Reprocessing the Middle Class – Act 1

The repercussions from the few siphoning away money from the majority of United States citizens begins to hit home with the young population as they enter college and then graduate.  Fresh out of the domestic womb, we load up our young people with thousands of dollars in debt via college loans.  The offspring of the few that have successfully siphoned away chunks of the community pie have little to worry about since their parents can afford ivy league costs. And connections will be available upon graduation for that six figure job on Wall Street or in the venture capital world, but the story is quite different for the vast majority.  Our young people graduate with over twenty grand in debt and then have to find a job on their own.  Good luck.

Worse yet, college tuition is skyrocketing and interest rates on student loans are rising.   The cost of college is outpacing working parent’s stagnant wages.  State governments can’t afford to subsidize public undergraduate education so the cost burden is shifted to the parents and students.  Federal student loan interest rates are expected to rise from 3.4% to 6.8% — the Federal Government certainly can’t lend our young people money at low rates any longer since they have gone to the well far too often in the last decade.  So there you have it young people and future of America.  Welcome to the real world.  I hope you enjoyed your youth.  If you want to live the middle class dream, get used to the idea of loading up on debt to get a thin slice of stale pie, with interest due upon consumption.

8 thoughts on “Reprocessing the Middle Class – Act 1

  1. This is a subject I’ve thought a lot about, and I have concluded that it is a mistake for government to guarantee student loans. The result of doing so has mostly been to line the pockets of tenured college professors and administrators. The prices colleges charge, which continue to go up faster than inflation, have little or no correlation with the quality of the education their graduates leave with. Instead, colleges compete with one another through scholarships and the like for prime raw talent and then leverage their “success” through snob-appeal advertising, hence the success of the Ivy’s and other top institutions. I find it ironic that most real knowledge is available on Wikipedia and in free online offerings while academia is peddling diplomas, a product on which they have an exclusive, government-sanctioned lock.

  2. Hi Jim. You would think, with the emergence of technology, that education in essence should become a commodity. Imagine what we could do with our little people bringing education to life through computers that supplement standard reading materials. And there is no reason higher education couldn’t be offered via cheap technological solutions. Regardless, it is my opinion, that higher education should be paid for via taxes such that every young person that can pass standard tests or prove their knowledge base is sufficient to move on to higher education, should not be obstructed by cost or burdened with thousands of dollars in debt. There should be no barriers to educating our youth. I point to the Scandinavian countries as good examples. Of course now we are entering the world of “socialism” which carries all kinds of baggage and opposition in our culture. Generation by generation our populace is falling behind.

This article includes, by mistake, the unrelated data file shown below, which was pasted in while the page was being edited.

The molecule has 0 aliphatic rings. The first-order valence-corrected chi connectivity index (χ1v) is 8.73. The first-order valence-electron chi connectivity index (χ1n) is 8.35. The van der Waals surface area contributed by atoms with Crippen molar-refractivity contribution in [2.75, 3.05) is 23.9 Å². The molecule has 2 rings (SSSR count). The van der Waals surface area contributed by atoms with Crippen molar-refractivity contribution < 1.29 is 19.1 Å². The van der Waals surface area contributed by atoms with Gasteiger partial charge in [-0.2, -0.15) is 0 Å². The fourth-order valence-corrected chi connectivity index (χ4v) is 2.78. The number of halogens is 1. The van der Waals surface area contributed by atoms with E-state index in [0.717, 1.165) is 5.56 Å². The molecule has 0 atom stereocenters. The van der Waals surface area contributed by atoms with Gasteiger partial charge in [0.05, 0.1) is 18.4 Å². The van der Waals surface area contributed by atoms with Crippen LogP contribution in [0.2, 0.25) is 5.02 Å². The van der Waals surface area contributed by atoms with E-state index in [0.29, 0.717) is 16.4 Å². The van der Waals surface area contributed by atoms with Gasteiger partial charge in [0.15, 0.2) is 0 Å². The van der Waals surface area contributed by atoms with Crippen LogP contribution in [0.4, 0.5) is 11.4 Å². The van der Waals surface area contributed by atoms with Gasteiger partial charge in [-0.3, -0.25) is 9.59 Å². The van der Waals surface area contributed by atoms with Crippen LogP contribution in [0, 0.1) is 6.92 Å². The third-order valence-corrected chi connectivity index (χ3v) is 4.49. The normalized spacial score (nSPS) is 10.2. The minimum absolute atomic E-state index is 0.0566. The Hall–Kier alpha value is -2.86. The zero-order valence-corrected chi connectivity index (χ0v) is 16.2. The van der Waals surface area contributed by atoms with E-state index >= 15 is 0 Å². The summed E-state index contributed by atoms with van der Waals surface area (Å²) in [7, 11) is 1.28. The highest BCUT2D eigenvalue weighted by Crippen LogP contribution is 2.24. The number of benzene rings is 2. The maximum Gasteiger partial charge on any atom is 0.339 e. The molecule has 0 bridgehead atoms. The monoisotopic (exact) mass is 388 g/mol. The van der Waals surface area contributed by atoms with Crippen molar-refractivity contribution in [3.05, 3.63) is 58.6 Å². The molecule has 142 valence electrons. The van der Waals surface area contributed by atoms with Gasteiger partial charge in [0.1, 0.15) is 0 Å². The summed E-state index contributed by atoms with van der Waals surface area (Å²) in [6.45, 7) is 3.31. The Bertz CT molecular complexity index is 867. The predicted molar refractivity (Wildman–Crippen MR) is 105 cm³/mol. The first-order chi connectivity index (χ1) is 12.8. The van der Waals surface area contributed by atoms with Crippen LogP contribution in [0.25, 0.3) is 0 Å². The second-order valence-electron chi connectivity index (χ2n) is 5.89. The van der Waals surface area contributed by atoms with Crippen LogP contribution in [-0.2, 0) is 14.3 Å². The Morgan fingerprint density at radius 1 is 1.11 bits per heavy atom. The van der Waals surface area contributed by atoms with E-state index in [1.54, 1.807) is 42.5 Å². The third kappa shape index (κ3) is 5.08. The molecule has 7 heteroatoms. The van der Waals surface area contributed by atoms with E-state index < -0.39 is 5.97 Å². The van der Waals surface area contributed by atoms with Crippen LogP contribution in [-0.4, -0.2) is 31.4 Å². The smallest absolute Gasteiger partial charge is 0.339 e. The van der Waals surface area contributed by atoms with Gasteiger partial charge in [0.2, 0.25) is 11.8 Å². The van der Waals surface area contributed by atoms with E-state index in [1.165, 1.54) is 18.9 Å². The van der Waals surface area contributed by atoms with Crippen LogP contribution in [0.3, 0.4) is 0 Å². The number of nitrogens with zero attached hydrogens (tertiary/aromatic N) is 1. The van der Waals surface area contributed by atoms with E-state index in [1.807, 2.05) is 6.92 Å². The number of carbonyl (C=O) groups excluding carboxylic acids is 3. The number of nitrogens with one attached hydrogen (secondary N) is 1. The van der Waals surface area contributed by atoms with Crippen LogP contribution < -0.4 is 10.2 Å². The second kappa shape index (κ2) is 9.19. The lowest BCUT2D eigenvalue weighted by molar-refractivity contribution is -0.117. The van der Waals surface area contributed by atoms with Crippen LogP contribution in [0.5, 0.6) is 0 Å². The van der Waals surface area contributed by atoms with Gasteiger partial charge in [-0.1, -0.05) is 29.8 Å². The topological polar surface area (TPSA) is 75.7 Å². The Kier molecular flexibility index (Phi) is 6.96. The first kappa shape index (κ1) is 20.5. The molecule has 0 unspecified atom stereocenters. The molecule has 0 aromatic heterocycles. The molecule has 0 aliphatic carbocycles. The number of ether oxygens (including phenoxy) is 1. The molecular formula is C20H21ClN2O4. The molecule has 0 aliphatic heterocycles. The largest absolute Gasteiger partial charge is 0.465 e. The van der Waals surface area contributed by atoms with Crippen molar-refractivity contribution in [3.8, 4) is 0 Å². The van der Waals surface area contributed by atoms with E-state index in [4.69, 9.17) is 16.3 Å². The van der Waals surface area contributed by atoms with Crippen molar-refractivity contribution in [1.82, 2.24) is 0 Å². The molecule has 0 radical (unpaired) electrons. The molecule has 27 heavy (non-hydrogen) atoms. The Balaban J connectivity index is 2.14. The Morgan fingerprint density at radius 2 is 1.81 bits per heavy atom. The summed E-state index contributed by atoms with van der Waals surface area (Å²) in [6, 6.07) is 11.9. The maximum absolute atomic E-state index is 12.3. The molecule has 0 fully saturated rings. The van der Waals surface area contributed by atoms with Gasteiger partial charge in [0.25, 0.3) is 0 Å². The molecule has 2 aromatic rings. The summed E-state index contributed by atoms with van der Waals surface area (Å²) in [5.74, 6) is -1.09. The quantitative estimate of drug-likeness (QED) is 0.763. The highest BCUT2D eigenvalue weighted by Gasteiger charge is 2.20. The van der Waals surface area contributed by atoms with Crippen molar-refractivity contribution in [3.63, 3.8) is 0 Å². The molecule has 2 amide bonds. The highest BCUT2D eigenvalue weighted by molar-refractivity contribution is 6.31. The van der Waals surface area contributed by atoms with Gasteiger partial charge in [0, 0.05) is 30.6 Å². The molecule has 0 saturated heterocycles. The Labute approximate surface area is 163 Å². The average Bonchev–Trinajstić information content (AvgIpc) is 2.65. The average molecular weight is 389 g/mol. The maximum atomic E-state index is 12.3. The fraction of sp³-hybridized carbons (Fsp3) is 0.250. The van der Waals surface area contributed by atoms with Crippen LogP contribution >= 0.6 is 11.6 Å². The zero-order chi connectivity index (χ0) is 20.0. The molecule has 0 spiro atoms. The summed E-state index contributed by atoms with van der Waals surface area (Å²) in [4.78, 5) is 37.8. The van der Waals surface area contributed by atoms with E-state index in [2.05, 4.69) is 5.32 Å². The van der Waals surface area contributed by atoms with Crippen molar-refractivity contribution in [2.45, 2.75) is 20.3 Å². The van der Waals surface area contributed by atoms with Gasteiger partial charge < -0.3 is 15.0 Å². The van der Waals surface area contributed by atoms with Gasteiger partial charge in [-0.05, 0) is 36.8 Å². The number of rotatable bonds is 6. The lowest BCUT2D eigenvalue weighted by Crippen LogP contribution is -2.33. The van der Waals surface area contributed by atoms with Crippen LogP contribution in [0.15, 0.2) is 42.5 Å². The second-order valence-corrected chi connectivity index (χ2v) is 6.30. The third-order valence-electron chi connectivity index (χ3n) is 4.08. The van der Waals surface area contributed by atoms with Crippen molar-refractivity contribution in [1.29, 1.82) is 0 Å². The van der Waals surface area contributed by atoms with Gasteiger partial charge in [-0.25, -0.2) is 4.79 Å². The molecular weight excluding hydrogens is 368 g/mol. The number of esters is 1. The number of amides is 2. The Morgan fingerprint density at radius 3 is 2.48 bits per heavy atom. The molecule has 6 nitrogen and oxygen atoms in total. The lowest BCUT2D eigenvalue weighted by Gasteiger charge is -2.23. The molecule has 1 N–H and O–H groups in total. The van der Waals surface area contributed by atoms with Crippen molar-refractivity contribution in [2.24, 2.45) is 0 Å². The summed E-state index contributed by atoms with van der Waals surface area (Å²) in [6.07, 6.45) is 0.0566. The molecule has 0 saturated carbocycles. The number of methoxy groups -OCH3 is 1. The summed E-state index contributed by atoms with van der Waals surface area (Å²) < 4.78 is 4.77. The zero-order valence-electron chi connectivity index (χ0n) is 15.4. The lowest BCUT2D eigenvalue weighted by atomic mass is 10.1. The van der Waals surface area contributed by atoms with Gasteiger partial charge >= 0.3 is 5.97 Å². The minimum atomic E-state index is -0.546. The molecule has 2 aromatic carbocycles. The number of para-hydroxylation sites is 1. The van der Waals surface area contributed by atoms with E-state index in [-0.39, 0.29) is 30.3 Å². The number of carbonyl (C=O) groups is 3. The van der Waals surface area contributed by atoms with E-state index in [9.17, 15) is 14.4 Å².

3. I am catching-up with your posts backwards – I admit that I am out of my depth when it comes to economic theory; however, 1. I want to point you to the student protests in Montreal – 2. I want to say that I worked my ass off for many years to pay back my student loans, even when I was trying to bring up two kids, and 3. I am now paying out of my meager pension to help my sons through university. I suppose that all this comes down to how much our nation (Canada in this case) places a priority on higher education. I believe that some countries in our world financially support higher education – why don’t we, in North America do this? It seems to me that if we want future generations to represent our country and culture in the best way possible we should encourage a viable system that allows anyone to study within the post-secondary system….

  4. Agreed Clinock…Europe does a good job with the young and education…if you pass some basic tests and you are motivated to continue with education, cost shouldn’t be a barrier.

  5. Pingback: Blog Details the Invisible Traps We All Face in the U.S. Economy | Tim Prosser – Scratch Space

  6. I’d love to recommend the following book for you all: Sadly, it is already grossly out-of-date.

    When I read it a couple years back, for me, it brought to light very shady back-door deals and a pervasive undercurrent of theft rampant throughout the education industry.

    Subsequently, however, as Jim mentioned, all student loans have been bought-up by FedLoans. Since then I have been denied my financial aid, which was mostly in the form of grants. Just as Marian was saying, I was even attempting to a trade school type program in an effort to simply get back into the workforce; which, for my particular circumstances, should be mostly free.

    Not to toot my own horn, but I am not a dumbass. I have been working to educate myself for years—all in ways where I could and would give back to the community—and the constant barricades set up for me are incredulous. It simply shouldn’t be this difficult for a man like me to get an education—even a shitty one. On the other hand, I’ve witnessed loads of people getting into the same school (as I am curled up in the fetal position in the corner of the Financial Aid office) blatantly and openly running a scam just to grab that loan money and run…or buy meth…and then run!

    In short, we are doomed!

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